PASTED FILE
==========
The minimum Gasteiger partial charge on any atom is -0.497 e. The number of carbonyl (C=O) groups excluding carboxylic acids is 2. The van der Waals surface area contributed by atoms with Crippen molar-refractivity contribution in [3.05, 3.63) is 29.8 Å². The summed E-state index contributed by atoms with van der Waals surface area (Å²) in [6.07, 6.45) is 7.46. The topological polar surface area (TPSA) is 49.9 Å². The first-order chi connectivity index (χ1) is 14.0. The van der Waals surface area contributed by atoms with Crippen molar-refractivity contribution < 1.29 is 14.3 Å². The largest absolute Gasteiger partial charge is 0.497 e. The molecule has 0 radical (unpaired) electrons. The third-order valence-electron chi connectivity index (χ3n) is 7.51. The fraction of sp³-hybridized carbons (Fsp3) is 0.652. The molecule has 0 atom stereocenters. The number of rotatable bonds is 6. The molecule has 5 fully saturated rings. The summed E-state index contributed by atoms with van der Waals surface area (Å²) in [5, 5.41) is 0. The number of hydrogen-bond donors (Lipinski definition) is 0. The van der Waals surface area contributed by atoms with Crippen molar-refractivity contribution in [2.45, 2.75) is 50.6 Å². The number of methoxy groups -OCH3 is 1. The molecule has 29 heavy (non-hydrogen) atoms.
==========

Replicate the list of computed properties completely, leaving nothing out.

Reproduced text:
The minimum Gasteiger partial charge on any atom is -0.497 e. The number of carbonyl (C=O) groups excluding carboxylic acids is 2. The van der Waals surface area contributed by atoms with Crippen molar-refractivity contribution in [3.05, 3.63) is 29.8 Å². The summed E-state index contributed by atoms with van der Waals surface area (Å²) in [6.07, 6.45) is 7.46. The topological polar surface area (TPSA) is 49.9 Å². The first-order chi connectivity index (χ1) is 14.0. The van der Waals surface area contributed by atoms with Crippen molar-refractivity contribution < 1.29 is 14.3 Å². The largest absolute Gasteiger partial charge is 0.497 e. The molecule has 0 radical (unpaired) electrons. The third-order valence-electron chi connectivity index (χ3n) is 7.51. The fraction of sp³-hybridized carbons (Fsp3) is 0.652. The molecule has 0 atom stereocenters. The number of rotatable bonds is 6. The molecule has 5 fully saturated rings. The summed E-state index contributed by atoms with van der Waals surface area (Å²) in [5, 5.41) is 0. The number of hydrogen-bond donors (Lipinski definition) is 0. The van der Waals surface area contributed by atoms with Crippen molar-refractivity contribution in [2.45, 2.75) is 50.6 Å². The number of methoxy groups -OCH3 is 1. The molecule has 29 heavy (non-hydrogen) atoms.